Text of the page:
Sustainability is a wide topic, that concerns every aspect of our life. The design industry is no different and new options are coming up on a daily basis, from furnishings and accessories that are mindful of our planet (opened in a new window/tab) to sustainable building materials.
What are sustainable building materials?
Here is the big question. As it often happens, the answer is not unique, but it includes several aspects.
Above all, a sustainable building material is one that:
- Generates less waste
- Uses renewable raw materials
- Is more durable
and the list could continue...
Research is currently moving in all these directions and I’m sharing here 6 inspiring examples that really prove the potential of sustainable and circular design and show that there’s good hope for the future if we keep exploring!
The new generation of concrete
One of the most widely used building materials is certainly concrete. To give an idea of scale, the Guardian states that
“All the plastic produced over the past 60 years amounts to 8bn tonnes. The cement industry pumps out more than that every two years.”
Cit. Jonathan Watts
Concrete has undeniable sturdiness advantages, but these are definitely paired with some disadvantages. For instance, some considerations about the sustainability of concrete (opened in a new window/tab) are the huge amount of water used for production, the air pollution and overexploitation of natural resources coming as consequences of quarries and many more…
There is no fast and easy solution here, but the following projects are all good food for thought!
Circular design: from waste to bricks
Project by: StoneCycling (opened in a new window/tab)
Besides making a lot of buildings, we also demolish plenty. And where do all the demolition debris go? Are those just waste?
Certainly not in a circular design perspective, where they should be looked at as a resource and transformed into something useful.
This is exactly what StoneCycling has done, turning demolition debris into waste-based bricks that can be used in construction again!!!! Their WasteBasedBricks® collection includes plenty of textures and colours that open to all sorts of creative pairings!
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Concrete for biodiversity
Another disadvantage of concrete is that it's pretty distant from all what is natural and it "takes space away" from plants and greenery.
But there’s a new sustainable building material at the horizon that could build a bridge and actually foster biodiversity.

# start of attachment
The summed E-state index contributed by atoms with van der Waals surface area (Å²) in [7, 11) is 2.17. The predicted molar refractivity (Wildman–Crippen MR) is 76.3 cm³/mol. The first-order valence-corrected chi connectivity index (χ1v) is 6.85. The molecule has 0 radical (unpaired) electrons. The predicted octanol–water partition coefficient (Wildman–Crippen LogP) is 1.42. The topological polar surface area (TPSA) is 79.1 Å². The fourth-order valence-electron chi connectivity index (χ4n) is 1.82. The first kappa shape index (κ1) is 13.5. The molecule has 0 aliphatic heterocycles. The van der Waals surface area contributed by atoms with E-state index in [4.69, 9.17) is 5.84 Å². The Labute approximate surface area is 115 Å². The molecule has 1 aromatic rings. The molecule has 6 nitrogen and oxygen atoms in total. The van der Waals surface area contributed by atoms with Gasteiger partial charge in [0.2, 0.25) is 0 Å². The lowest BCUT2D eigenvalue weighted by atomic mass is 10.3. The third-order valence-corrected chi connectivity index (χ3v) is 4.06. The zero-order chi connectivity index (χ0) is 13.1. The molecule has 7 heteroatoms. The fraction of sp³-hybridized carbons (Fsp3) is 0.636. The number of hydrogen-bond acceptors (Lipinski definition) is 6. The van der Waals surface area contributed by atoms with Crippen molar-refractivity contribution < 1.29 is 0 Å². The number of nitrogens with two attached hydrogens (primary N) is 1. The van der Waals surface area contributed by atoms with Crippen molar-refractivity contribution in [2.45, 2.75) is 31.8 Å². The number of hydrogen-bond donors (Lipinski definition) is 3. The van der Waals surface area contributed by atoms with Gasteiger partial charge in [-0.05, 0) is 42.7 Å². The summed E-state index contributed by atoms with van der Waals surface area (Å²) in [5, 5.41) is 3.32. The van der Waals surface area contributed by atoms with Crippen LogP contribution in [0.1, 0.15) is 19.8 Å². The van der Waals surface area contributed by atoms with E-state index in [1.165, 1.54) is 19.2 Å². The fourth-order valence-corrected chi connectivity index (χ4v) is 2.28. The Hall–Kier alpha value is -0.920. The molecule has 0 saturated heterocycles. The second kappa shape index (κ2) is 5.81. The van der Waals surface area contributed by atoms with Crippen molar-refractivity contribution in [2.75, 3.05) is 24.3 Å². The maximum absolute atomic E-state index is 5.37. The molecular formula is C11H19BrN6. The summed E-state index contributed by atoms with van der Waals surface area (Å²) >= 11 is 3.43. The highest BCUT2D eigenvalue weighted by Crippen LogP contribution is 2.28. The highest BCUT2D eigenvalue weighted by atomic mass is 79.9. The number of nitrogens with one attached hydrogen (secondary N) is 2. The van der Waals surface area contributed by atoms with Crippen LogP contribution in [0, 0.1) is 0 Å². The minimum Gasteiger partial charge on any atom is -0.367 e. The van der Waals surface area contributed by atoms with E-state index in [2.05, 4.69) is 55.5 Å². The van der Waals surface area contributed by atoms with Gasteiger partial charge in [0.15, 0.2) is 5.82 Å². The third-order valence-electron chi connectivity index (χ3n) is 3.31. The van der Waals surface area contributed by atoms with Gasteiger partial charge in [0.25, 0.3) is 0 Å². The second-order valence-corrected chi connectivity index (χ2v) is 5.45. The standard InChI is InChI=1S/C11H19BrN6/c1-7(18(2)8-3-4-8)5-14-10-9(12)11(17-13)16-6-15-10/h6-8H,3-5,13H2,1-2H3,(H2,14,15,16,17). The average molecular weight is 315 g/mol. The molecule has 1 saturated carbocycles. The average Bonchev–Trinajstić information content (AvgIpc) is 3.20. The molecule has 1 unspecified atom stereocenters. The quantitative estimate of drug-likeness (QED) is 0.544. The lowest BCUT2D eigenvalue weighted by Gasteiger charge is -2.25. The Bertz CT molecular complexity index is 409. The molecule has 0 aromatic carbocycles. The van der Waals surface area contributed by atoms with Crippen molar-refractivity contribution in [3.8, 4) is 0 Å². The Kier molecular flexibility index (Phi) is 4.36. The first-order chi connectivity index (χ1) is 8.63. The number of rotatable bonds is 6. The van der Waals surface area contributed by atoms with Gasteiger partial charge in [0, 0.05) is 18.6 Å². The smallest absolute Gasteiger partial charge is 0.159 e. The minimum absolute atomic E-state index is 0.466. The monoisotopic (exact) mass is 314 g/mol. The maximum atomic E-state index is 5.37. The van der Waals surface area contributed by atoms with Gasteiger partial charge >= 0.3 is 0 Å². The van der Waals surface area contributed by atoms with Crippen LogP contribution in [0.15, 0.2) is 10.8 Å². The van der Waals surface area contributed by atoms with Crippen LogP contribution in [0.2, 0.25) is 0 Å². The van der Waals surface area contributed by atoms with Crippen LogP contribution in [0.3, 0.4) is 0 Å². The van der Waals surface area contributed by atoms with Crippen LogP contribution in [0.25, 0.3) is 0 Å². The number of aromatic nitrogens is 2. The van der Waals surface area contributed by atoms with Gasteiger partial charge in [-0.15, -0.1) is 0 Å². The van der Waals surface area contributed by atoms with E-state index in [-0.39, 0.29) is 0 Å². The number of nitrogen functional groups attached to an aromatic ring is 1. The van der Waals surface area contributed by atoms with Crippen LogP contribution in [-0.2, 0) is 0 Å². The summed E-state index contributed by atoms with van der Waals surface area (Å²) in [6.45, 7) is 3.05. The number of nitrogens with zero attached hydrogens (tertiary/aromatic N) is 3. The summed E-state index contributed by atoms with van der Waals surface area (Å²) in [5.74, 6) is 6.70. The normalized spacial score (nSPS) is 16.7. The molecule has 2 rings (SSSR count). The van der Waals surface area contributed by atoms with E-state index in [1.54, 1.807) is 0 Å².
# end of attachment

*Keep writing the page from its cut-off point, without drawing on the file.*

Made of a mix of soil, cement, charcoal and organic luffa fibres (yes the same of bath sponges!), the Green Charcoal bio-bricks (opened in a new window/tab) are very porous and the air they contain allows plants to develop into them!
Essentially, these bricks can become the background of a naturally grown green wall and the presence of hollow pockets also makes them able to cool down interior spaces. In short, they help with indoor air quality while introducing a biophilic element!
One of the top disadvantages of concrete is that is cracks.
We’ve already seen that the design industry is looking into the so-called biofabrication to create living materials that are both beautiful and eco-friendly.
In this case, researchers are experimenting with a sort of living concrete, that is essentially equal to standard concrete, but has bacteria added into the mix. These bacteria wake up when they come in contact with water and oxygen (aka when a crack occurs). They then start producing limestone and essentially heal the crack, leaving only a slight scar on the surface! Is this not mind-blowing?
Biobased building materials
Similarly to living concrete, other biobased and sustainable construction materials are coming up. The thing they all have in common is that they're made of organic ingredients. And – in some applications in particular – they would be a brilliant alternative to concrete!
Project by: Dun Agro (opened in a new window/tab)
Mix hemp fibres with natural glue and some water, and you’ll get an innovative building material! Its name is hemp concrete (or Hempcrete) and – besides being a sustainable option – it also retains all the positive qualities we look for in building materials. It is indeed sturdy, has good thermal and acoustic insulation qualities and is fire resistant.
And one of its biggest sustainable properties is that of being CO2 negative, namely absorbing more CO2 than the one it emits!
organic circular design bricks
Project by: The Living (opened in a new window/tab)
Hy-fi bricks are a mix of circular design and biofabrication. In particular, they make use of agricultural waste (corn stalks) and mix it with mushroom mycelium into brick-shaped moulds. At this point, mushrooms will take a few days to grow and the result are organic bricks that can be composted at the end of their life!
Brick without mortar
Project by: The Living (opened in a new window/tab)
Similarly, mushroom mycelium has been used to grow bricks that naturally weld together without needing any mortar-like substance. This Voxel bio-welding ensures an extremely strong joint, because the different bricks essentially become one single thing!
I've seen these exposed at Broken Nature as an example of restorative design and I must say they look impressive!
Sustainable design can take many different forms and it’s extremely inspiring to see how every single object can get a sustainable makeover and become better for us and for the environment!
Ultimately, this means we can all make a difference! So if you’re curious to see how your home could become more sustainable, take a moment to browse through SforSustainable (opened in a new window/tab), the sustainable interior design resource I curate, where I collect the most interesting sustainable and ethically made homeware products!